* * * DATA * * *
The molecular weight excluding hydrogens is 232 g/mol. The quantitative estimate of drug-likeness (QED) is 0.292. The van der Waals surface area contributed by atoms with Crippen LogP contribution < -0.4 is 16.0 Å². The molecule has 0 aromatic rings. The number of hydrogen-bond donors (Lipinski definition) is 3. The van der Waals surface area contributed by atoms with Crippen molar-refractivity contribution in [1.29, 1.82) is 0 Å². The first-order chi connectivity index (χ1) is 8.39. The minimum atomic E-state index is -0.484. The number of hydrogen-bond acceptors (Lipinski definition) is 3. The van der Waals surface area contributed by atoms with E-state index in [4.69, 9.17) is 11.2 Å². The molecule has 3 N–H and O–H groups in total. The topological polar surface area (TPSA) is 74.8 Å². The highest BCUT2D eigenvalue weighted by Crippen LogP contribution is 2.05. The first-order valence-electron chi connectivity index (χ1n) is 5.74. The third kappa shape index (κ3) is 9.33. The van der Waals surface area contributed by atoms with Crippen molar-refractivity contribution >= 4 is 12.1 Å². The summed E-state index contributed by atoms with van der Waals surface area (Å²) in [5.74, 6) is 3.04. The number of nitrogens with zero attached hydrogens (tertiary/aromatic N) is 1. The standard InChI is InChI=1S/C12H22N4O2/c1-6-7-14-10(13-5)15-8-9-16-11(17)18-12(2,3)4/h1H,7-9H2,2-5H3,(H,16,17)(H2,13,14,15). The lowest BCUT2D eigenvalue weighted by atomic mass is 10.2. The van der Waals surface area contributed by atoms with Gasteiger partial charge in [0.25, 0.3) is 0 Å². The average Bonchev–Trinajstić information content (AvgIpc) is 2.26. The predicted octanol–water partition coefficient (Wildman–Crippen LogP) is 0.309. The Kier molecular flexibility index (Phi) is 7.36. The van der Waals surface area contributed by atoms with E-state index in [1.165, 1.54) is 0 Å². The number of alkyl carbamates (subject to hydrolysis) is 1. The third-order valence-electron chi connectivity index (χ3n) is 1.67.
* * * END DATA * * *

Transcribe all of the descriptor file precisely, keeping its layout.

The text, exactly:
The molecular weight excluding hydrogens is 232 g/mol. The quantitative estimate of drug-likeness (QED) is 0.292. The van der Waals surface area contributed by atoms with Crippen LogP contribution < -0.4 is 16.0 Å². The molecule has 0 aromatic rings. The number of hydrogen-bond donors (Lipinski definition) is 3. The van der Waals surface area contributed by atoms with Crippen molar-refractivity contribution in [1.29, 1.82) is 0 Å². The first-order chi connectivity index (χ1) is 8.39. The minimum atomic E-state index is -0.484. The number of hydrogen-bond acceptors (Lipinski definition) is 3. The van der Waals surface area contributed by atoms with E-state index in [4.69, 9.17) is 11.2 Å². The molecule has 3 N–H and O–H groups in total. The topological polar surface area (TPSA) is 74.8 Å². The highest BCUT2D eigenvalue weighted by Crippen LogP contribution is 2.05. The first-order valence-electron chi connectivity index (χ1n) is 5.74. The third kappa shape index (κ3) is 9.33. The van der Waals surface area contributed by atoms with Crippen molar-refractivity contribution >= 4 is 12.1 Å². The summed E-state index contributed by atoms with van der Waals surface area (Å²) in [5.74, 6) is 3.04. The number of nitrogens with zero attached hydrogens (tertiary/aromatic N) is 1. The standard InChI is InChI=1S/C12H22N4O2/c1-6-7-14-10(13-5)15-8-9-16-11(17)18-12(2,3)4/h1H,7-9H2,2-5H3,(H,16,17)(H2,13,14,15). The lowest BCUT2D eigenvalue weighted by atomic mass is 10.2. The van der Waals surface area contributed by atoms with Gasteiger partial charge in [0.25, 0.3) is 0 Å². The average Bonchev–Trinajstić information content (AvgIpc) is 2.26. The predicted octanol–water partition coefficient (Wildman–Crippen LogP) is 0.309. The Kier molecular flexibility index (Phi) is 7.36. The van der Waals surface area contributed by atoms with E-state index in [1.165, 1.54) is 0 Å². The number of alkyl carbamates (subject to hydrolysis) is 1. The third-order valence-electron chi connectivity index (χ3n) is 1.67.